This manufacturing method might actually be more useful in the realm of optics. The real breakthrough here is the fact that high quality metallic nanostructures can be grown without a substrate, and can be grown quickly and continuously. Metallic spheres and rods are actually quite interesting at the nanoscale, and behave in very counterintuitive ways (for instance, suspensions of gold spheres take on very different colors when viewed with reflected vs. transmitted light (See for instance the Lycurgus cup: http://en.wikipedia.org/wiki/Lycurgus_Cup). People are working away on using those properties to do something more useful than making a better shot glass (for instance, nanostructured metals show some promise at enhancing the efficiency of solar cells), and maybe this manufacturing method will help them out by bringing the cost of high quality research materials down.
Then again, maybe all we'll get is a few overblown press releases and another three weeks of this article on the front page at Slashdot.
Microsoft Makes Direct X 11.1 a Windows 8 Exclusive
Isn't this basically what they did back with Vista and 7? After the legacy-support nightmare (from Microsoft's perspective) that was XP I expect Microsoft is tired of supporting old software on old systems. I can't say that I blame them -- at some point you just have to draw a line in the sand and say "I'm not supporting 5.25" floppies anymore."
We can argue about exactly when they should stop supporting old OSes, but at some point it makes sense to move resources from your old product to your new product.
Scientists Turn Air Into Petrol
It sounds like we've got a case of
*puts glasses on*
Solid State Quantum Computer Finds 15=3x5 — 48% of the Time
And even if classical verification was hard, depending on how quickly the quantum algorithm runs and how random the other 50% of solutions are, you should have a pretty good idea which answer is correct before checking classically.
E.g. we want to calculate 2x2, and get the following results: 4, 4, -123, 2, 90, 12, 4, 70. Gee, let's check 4 first.
% of my digital storage that is solid-state:
Because it's really hard to make spinning disks out of liquid.
Pwn2Own 2009 Winner Charlie Miller Interviewed
Because you would end up being able to sue almost everyone... ask the same type of question about a car and you will get the same answer
Actually, you CAN sue a car company if their poor design causes you harm - think of the Ford Pinto or any number of automotive recalls.
Intel Threatens To Revoke AMD's x86 License
Nvidia has a lot to gain here. Currently, Intel is trying to keep them from combining their low-power graphics chips with Intel's Atom on a single package (which would be fantastic for netbooks and low-power notebooks).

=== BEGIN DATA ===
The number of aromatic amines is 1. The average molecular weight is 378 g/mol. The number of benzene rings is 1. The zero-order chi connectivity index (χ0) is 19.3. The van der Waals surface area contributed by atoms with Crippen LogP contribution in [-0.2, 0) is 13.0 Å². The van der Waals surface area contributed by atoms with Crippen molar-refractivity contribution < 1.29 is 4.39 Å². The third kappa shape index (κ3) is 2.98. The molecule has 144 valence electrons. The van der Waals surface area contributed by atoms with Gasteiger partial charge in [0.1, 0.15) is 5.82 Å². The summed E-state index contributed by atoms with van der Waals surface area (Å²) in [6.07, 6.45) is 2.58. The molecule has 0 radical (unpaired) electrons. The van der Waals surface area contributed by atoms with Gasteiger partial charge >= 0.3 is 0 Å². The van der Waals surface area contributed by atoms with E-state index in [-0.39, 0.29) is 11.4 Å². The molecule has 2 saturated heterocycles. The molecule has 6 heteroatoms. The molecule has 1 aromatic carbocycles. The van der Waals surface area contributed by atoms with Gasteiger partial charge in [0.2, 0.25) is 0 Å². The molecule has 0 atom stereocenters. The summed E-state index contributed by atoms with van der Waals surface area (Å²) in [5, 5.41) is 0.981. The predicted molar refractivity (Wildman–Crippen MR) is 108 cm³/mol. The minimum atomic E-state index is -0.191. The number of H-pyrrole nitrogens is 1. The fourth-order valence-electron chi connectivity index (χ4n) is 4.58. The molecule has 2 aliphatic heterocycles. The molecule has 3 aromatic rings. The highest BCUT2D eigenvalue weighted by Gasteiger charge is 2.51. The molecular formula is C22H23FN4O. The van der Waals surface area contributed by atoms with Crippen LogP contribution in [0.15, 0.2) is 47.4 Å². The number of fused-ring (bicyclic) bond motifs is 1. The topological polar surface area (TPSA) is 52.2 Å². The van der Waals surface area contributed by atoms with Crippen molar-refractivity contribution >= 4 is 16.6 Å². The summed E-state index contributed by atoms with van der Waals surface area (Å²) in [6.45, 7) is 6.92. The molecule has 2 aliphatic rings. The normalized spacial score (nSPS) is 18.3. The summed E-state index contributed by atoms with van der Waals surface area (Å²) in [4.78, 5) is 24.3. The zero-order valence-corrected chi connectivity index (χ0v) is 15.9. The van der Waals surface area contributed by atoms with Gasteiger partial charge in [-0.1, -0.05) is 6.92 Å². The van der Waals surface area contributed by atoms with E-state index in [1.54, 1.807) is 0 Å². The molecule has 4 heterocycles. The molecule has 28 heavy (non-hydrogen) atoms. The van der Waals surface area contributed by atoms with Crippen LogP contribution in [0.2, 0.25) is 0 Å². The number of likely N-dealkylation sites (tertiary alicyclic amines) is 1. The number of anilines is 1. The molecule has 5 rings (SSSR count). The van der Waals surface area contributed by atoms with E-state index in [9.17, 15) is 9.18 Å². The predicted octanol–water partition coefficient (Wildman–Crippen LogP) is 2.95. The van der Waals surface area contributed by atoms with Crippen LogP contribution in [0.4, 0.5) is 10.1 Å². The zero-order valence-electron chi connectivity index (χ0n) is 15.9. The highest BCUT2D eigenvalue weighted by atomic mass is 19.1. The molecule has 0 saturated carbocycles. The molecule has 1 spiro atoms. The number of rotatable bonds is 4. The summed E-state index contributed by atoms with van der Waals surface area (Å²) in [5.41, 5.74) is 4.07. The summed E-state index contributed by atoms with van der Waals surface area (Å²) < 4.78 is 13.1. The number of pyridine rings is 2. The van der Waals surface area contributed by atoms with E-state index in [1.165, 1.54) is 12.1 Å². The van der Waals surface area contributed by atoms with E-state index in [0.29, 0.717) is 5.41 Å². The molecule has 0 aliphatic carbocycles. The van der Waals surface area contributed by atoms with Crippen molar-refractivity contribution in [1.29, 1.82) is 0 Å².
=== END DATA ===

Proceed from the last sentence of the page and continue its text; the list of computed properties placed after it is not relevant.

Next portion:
If AMD wins, they might be more likely to grant Nvidia the x86 license they've been seeking for so long. If Intel wins, AMD is effectively hamstrung, and they may very well have to grant Nvidia (and others) an x86 license to stave off antitrust regulators.
Let the games begin
Intel Recruits TSMC To Produce Atom CPUs
Semiconductor companies have been opening plants in China due to strong government incentive programs. China has been trying to shake the stigma off that "Made in China" sticker by bringing in more R&D and high-tech manufacturing with big corporate tax breaks and other goodies.
I remember reading that the government of one Chinese province was actually paying the majority of the construction costs for a new fab, but I can't remember the Province, or the company which was going to use the fab. I'll try to dig that info up.
Intel Recruits TSMC To Produce Atom CPUs
Actually, Intel spread the layoffs around, closing two test/assembly fabs in the Phillippines and Malaysia as well as a fab in Oregon and one in Santa Clara. All of these fabs were running 200mm wafers at older tech nodes (120nm and up, I believe).
These closings would likely have come along in the due course of time, but the economy hastened things a bit. As to moving the fabrication of Atoms over to TSMC, it's a pretty logical move. Atom is a low-margin part, so Intel probably doesn't want to clog up its most advanced fabs with Atom wafer starts, when it can ride out the recession and hope for a resurgence in demand for high-performance, high-margin parts.
That said, it's quite interesting that Intel is contracting with TSMC, because Intel's real market advantage has always been its fabrication prowess. I'm sure there are about a thousand pages of legalese restricting TSMC's rights to the high-k process (or any other tricks Intel has up their sleeve)
Intel On Track For 32 nm Manufacturing
Interestingly enough, the primary goal of die shrinks is not better performance, but lower cost. If a given die can be shrunk by a factor of k, we can fit roughly k^2 devices on a wafer of the same size. If the smaller chips work just as well as the larger chips we can then turn around and sell them for exactly the same price. It's like printing money(Step 3: PROFIT!). Of course, there's the expense in R&D and equipment to consider as well (Step 2: ????), but the basic reasoning is sound. If our competitors are stuck with a bigger chip, we win. The largest semiconductor companies are pushing for 450mm Silicon wafers for the same reason.
Of course, smaller dimensions do enable certain performance enhancements (maximum device frequency comes to mind), but it takes a lot of work to get these smaller devices working.
ICANN Proposes New Way To Buy Top-Level Domains
This sounds like a pretty bad idea. The first thing that comes to mind is the wholesale registration of TLD's for typosquatting.
At least they'll be able to register a proper domain: .con